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  • Crossover help

    Hopefully someone can confirm/educate me on my thoughts regarding resistors in a tweeter network. If I put a large value resistor, say 20 ohm after a capacitor in the + line of a 4ohm tweeter does the amplifier see a 24ohm load? If so, I would need to greatly reduce the capacitance before the resistor correct? Would this change the tweeters response?


  • #2
    Originally posted by Jake View Post

    > If I put a large value resistor, say 20 ohm after a capacitor in the + line of a 4ohm tweeter does the amplifier see a 24ohm load?

    Yes .

    > If so, I would need to greatly reduce the capacitance before the resistor correct?

    Yes .

    > Would this change the tweeters response?

    Resistors in series with drivers do change the response due to the reactance
    of the driver itself . Best to carefully listen .
    .

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    • #3
      hitsware2: thanks for the response. Normally I use an l-pad, but I haven't found the right resistor combination. That's why I'm considering one large value, hopefully without Ill effects.

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      • #4
        https://www.amazon.com/Elenco-Resist.../dp/B0002KX76M

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        • #5
          The amp would see the resistor plus the R of the tweeter at some point but the tweeters impedance varies with frequency which means it could be much higher as the capacitor rolls off the lower frequencies. The resistor can tilt the top frequency down but it would not replace a capacitor in the circuit which changes the roll off/ blocks bass frequencies from the tweeter.
          John H

          Synergy Horn, SLS-85, BMR-3L, Mini-TL, BR-2, Titan OB, B452, Udique, Vultus, Latus1, Seriatim, Aperivox,Pencil Tower

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          • #7
            Thanks for the sim kornbread. jhollander, I know the resistor would not replace the capacitor. My question was how much the resistor could alter the value of the capacitor. Correct me if I'm wrong, with this resistor I would need about 1/6 th of capacitance value for a 4ohm speaker. Sound about right?

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            • #8
              If I take a flat 4n(ohm) load (like a planar/ribbon), and add a series 20n resistor, I can cross the tweeter w/a 3uF cap.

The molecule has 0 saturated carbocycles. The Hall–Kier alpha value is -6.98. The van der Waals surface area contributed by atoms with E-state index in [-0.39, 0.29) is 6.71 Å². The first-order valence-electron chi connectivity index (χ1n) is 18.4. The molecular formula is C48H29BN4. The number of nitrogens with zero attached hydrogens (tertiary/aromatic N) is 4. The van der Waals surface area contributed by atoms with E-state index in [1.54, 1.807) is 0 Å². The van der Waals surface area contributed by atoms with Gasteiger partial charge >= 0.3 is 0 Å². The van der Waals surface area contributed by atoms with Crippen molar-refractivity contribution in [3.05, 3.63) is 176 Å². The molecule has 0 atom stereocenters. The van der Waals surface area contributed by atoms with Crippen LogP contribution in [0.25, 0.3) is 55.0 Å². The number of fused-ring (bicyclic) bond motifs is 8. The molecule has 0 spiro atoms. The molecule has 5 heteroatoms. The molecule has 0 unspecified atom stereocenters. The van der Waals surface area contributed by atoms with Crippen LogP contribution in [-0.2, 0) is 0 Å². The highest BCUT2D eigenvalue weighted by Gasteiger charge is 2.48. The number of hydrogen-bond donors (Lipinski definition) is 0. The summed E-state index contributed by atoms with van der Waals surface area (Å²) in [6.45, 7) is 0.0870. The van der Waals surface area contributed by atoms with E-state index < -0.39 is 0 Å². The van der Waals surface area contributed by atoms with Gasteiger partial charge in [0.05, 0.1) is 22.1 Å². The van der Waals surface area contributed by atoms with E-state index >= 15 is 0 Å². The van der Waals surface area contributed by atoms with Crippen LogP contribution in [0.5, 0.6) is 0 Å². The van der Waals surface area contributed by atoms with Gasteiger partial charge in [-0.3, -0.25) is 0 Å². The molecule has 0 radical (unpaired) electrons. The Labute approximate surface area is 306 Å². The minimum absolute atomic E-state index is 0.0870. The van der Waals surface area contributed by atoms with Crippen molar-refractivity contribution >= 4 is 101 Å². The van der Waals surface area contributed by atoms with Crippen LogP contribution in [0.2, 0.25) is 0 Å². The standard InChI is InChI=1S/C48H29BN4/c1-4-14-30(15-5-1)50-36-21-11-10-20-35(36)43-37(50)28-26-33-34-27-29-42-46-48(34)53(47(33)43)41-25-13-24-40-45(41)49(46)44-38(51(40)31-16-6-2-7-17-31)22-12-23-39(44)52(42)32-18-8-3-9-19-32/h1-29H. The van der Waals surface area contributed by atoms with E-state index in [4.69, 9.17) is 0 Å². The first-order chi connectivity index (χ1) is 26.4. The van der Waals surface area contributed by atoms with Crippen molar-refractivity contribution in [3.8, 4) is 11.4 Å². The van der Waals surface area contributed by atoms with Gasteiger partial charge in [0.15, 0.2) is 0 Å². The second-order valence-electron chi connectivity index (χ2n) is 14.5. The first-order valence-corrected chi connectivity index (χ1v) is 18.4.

That gives me an Fc (crossover freq., which is -3dB for a 1st order) at 2kHz. It also gives me about -14dB of attenuation and a Z-min of 24ohms.
              If I use an L-pad (SR=4n and PR=1n) and a 15uF cap, I can get the same attenuation and Fc, but w/a Zmin of about 5ohms.
              The advantage of the L-pad is that you've got a pair of resistors throwing off heat, AND the parallel resistor helps flatten out the tweeter's Zmax at Fs (if it's NOT a planar or ribbon).
              Also, while the higher Z (24n) lets you use a smaller cap, it does require a larger (shunt) coil, if going 2nd order.
              The lower Z (w/the "L") needs a larger cap, but the coil can be smaller.

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              • #9
                There's lots of guessing going on here. Why not take a risk and tell us what your want to do?
                John H

                Synergy Horn, SLS-85, BMR-3L, Mini-TL, BR-2, Titan OB, B452, Udique, Vultus, Latus1, Seriatim, Aperivox,Pencil Tower

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                • #10
                  Originally posted by jhollander View Post
                  There's lots of guessing going on here. Why not take a risk and tell us what your want to do?
                  Thanks Jon, Chris pretty much covered it for me. It was just me understanding the basic concept. I was just tinkering and trying to learn.

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